On the spoor of the leopard

Words: Sam Bradley ǀ Photos: Leopard Mountain Game Lodge

It is not yet seven in the morning but already the heat is noticeable. The watering holes are few and far between and the vegetation is dry and sparse, eagerly awaiting the first summer rains. Not far away two helmeted guineafowl notice our presence and let off an ungainly squawk of alarm. Moving slowly forward, I take care to tread as lightly as possible, knowing that stealth is crucial on this particular adventure.

Photos by: Leopard Mountain Game Lodge

We are on a guided walk at Leopard Mountain Game Lodge in the Zululand Rhino Reserve, and I am warily keeping a lookout not just for rhino but for all manner of beasts that could view me as a tasty morning snack (lion and buffalo probably topping my ‘let’s stay out of their way’ list). Our guide Ivor, armed not only with eyes like a hawk but also a pretty nifty looking rifle, gives us some manner of confidence, although we are acutely aware that we are the intruders in the animal kingdom here. At some point, we come across a buffalo quietly grazing: on foot, with not much protection, this experience takes on a whole new dimension. Creeping quietly and submissively away, we soon find ourselves in a valley where a female leopard was spotted not two hours earlier. We continue to move through the area slowly, keeping our eyes peeled for any signs of movement, but she is too clever for us and slips away unnoticed.

Experiences like these are part of the daily routine at Leopard Mountain, a family-owned lodge set in the National Protected Area that is Zululand Rhino Reserve, a 23,000 hectare reserve in Northern KwaZulu-Natal.

Being a relatively small establishment, with chalet accommodation for 18 guests, staff can ensure that every visitor experiences a truly memorable stay. With tables set up around a campfire, dinners are intimate occasions and guests can enjoy a scrumptious four-course dinner and an award-winning wine selection with nothing but the sound of the bush in the background and the twinkling of the starry night sky overhead.

Guest’s comfort comes first at the lodge and lunch is a picnic basket packed with delicacies for guests to enjoy in the comfort of their chalet. And the beautiful stone and thatch accommodation really is worth spending some time in. Each unit is secluded enough for privacy and comes equipped with everything needed for a comfortable stay (thankfully not with a TV or any other electronic devices to spoil the serenity of the surroundings). Best of all is the private plunge pool in front of each chalet (the perfect way to escape the heat of the day) and the hammock strung across the porch, with beautiful views out over the bushveld and Lebombo Mountains.

Not that you will have too much time for lazing in a hammock. Early morning game drives are an education of life in the bush. The reserve has all of the big five, as well as numerous smaller animals and more than 520 bird species, and the guides seem to know them all. Tucked up snug with blankets and hot water bottles to keep out the cold, we come across all manner of flora and fauna (the highlight of the drive was seeingtwo lions mating).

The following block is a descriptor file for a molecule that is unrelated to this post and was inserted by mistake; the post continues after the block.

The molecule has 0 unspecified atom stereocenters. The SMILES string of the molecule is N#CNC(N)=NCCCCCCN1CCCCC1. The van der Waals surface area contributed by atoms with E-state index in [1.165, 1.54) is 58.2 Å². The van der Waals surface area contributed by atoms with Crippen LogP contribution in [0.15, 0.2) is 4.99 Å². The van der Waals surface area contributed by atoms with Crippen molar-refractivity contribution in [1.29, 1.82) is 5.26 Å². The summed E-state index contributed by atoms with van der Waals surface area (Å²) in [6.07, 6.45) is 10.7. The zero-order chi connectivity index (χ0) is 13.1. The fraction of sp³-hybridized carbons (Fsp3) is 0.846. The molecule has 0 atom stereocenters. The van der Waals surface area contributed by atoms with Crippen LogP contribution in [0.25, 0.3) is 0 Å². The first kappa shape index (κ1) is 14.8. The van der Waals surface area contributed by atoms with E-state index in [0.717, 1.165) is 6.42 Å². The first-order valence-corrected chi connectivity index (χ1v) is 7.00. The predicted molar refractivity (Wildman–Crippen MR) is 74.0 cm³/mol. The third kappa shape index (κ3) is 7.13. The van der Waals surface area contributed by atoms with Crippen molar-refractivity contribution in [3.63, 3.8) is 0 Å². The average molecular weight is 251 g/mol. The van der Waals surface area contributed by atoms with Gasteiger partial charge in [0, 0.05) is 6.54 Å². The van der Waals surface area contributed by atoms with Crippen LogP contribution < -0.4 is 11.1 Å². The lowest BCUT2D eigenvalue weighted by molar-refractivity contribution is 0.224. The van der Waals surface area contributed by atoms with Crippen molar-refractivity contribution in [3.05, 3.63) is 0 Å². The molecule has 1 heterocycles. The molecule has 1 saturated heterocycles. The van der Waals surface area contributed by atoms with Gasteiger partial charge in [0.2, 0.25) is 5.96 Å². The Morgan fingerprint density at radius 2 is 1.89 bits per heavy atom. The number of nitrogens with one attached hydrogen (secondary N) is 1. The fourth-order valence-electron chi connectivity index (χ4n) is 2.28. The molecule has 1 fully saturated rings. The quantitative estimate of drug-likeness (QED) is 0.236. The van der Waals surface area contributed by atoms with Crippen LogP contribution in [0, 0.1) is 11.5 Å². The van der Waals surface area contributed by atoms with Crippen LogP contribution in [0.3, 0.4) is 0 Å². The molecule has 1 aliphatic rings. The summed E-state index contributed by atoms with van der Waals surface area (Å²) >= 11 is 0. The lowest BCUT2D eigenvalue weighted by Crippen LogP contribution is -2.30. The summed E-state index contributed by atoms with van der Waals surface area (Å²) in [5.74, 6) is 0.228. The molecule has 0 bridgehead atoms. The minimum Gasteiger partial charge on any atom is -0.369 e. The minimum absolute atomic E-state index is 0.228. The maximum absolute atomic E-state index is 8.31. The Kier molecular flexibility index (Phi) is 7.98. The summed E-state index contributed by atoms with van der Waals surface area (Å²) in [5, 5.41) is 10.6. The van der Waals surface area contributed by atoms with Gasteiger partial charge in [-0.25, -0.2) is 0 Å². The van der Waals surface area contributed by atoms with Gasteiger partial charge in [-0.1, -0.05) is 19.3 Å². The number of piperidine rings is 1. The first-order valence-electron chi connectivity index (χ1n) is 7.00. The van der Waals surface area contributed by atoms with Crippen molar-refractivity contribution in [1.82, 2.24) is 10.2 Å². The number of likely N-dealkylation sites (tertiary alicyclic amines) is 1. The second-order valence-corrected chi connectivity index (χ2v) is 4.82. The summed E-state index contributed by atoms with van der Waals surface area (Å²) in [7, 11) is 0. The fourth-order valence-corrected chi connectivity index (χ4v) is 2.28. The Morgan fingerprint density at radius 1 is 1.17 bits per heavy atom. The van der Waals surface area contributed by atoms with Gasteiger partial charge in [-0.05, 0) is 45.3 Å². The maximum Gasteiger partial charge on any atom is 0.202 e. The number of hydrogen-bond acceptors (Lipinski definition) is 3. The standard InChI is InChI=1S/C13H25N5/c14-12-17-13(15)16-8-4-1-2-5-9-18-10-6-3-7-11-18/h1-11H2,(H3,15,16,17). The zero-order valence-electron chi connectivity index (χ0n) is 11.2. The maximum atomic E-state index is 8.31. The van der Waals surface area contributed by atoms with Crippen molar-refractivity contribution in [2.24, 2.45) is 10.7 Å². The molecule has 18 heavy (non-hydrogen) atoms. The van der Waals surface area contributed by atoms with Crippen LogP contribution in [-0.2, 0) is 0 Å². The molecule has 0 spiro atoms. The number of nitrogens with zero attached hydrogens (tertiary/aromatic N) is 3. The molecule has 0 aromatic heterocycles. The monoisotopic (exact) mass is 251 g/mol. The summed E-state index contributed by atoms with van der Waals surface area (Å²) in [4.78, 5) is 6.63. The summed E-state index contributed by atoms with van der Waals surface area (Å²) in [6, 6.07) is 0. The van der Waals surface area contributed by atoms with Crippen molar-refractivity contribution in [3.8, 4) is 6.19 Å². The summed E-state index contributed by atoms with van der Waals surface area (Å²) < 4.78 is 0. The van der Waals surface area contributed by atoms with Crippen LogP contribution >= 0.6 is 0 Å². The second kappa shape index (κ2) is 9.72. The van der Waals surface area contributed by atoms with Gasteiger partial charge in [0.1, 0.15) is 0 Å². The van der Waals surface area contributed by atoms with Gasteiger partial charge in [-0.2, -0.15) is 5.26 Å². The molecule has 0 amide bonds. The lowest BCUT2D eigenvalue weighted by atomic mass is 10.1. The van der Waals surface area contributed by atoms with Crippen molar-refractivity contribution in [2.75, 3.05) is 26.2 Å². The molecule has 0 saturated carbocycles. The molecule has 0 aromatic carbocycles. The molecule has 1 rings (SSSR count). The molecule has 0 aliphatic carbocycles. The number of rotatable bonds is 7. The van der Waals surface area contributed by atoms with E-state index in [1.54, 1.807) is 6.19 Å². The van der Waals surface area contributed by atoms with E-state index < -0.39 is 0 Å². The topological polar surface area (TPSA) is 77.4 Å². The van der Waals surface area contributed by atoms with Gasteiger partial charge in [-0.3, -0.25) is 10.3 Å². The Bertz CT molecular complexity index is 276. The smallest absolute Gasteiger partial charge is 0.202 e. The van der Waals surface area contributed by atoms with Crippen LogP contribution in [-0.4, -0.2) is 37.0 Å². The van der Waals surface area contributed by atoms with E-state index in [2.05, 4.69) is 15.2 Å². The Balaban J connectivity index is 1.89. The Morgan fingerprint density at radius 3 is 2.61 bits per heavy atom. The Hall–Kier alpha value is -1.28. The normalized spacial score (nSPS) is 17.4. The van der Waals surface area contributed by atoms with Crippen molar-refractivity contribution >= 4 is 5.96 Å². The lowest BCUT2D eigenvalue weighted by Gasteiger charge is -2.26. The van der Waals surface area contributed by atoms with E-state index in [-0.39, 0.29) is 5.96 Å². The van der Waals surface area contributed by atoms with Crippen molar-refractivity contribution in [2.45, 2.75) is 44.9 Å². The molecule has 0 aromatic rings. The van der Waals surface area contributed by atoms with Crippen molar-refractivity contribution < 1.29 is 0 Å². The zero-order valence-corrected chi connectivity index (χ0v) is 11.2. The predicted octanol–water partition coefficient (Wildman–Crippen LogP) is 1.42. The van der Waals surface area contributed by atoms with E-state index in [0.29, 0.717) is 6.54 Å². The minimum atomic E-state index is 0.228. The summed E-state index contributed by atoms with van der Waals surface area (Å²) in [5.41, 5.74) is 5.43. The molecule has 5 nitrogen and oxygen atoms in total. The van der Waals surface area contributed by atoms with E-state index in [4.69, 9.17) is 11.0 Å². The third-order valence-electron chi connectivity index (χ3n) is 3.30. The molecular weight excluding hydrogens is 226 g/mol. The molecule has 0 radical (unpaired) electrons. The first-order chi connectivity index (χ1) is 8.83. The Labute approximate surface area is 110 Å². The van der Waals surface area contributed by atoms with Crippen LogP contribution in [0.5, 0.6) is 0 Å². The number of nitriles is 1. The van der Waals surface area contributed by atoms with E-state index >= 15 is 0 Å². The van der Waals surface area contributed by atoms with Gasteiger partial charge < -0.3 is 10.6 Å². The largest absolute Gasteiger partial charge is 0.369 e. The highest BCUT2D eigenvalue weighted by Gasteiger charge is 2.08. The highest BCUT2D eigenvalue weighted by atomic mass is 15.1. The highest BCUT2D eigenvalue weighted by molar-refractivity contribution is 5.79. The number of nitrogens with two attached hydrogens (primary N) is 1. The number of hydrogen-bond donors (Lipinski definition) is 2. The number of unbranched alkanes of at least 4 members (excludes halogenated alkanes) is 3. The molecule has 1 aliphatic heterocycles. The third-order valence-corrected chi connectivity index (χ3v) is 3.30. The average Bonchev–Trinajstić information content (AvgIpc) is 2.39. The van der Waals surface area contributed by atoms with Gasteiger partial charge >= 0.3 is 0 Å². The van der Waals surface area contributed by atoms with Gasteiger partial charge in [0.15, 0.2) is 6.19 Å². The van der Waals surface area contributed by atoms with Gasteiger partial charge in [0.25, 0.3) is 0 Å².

Photos by: Leopard Mountain Game Lodge

After returning to the lodge for a full breakfast, guests have the option of a mid-morning trip to the hide. Well camouflaged on the banks of one of the all-year-round watering holes, visitors can sit back and admire whatever arrives for a drink. Our photo opportunities (and moments of amusement) were provided by a family of warthogs enthusiastically splashing about in the mud not five metres in front of us. The afternoon game drive was dedicated to finding one of the leopards after which the lodge takes its name, and while we did come across plenty of other game, as well as a spectacular sunset, the most elusive of the big five animals once again evaded us.

Albert Einstein wisely advised, ‘Look deep into nature, and then you will understand everything better.’ Leopard Mountain Game Lodge definitely provides a memorable and detailed look at nature at its finest. In fact, 80% of guests to the lodge are return visitors and after our weekend at the lodge, we could see why. I know I need a return visit and another attempt at finding one of those leopards. As an added bonus, I know that if I wait four or five months there will also be some cute little lion cubs waiting for me. Like Arnold Schwarzenegger said, “I’ll be back.”

What you need to know:

Rating: Leopard Mountain is a 4-star lodge.

Directions: When northbound on the N2 Highway, take the D464 District Road / Leopard Mountain Lodge turnoff to your left, 32 km after Hluhluwe. Proceed to the main gate of the Zululand Rhino Reserve where you will be asked to sign in, and then continue for 13 km to the lodge.

Rates: R1,895 per person per night sharing, including dinner, bed and breakfast, lunch, high tea and three daily game drive activities. (Rates per the time of publication)

Other activities: The guided walks are good for game and bird spotting (R300 per person), and the ‘Touch an Elephant’ experience (R350 per person) is also available.

More information: www.leopardmountain.co.za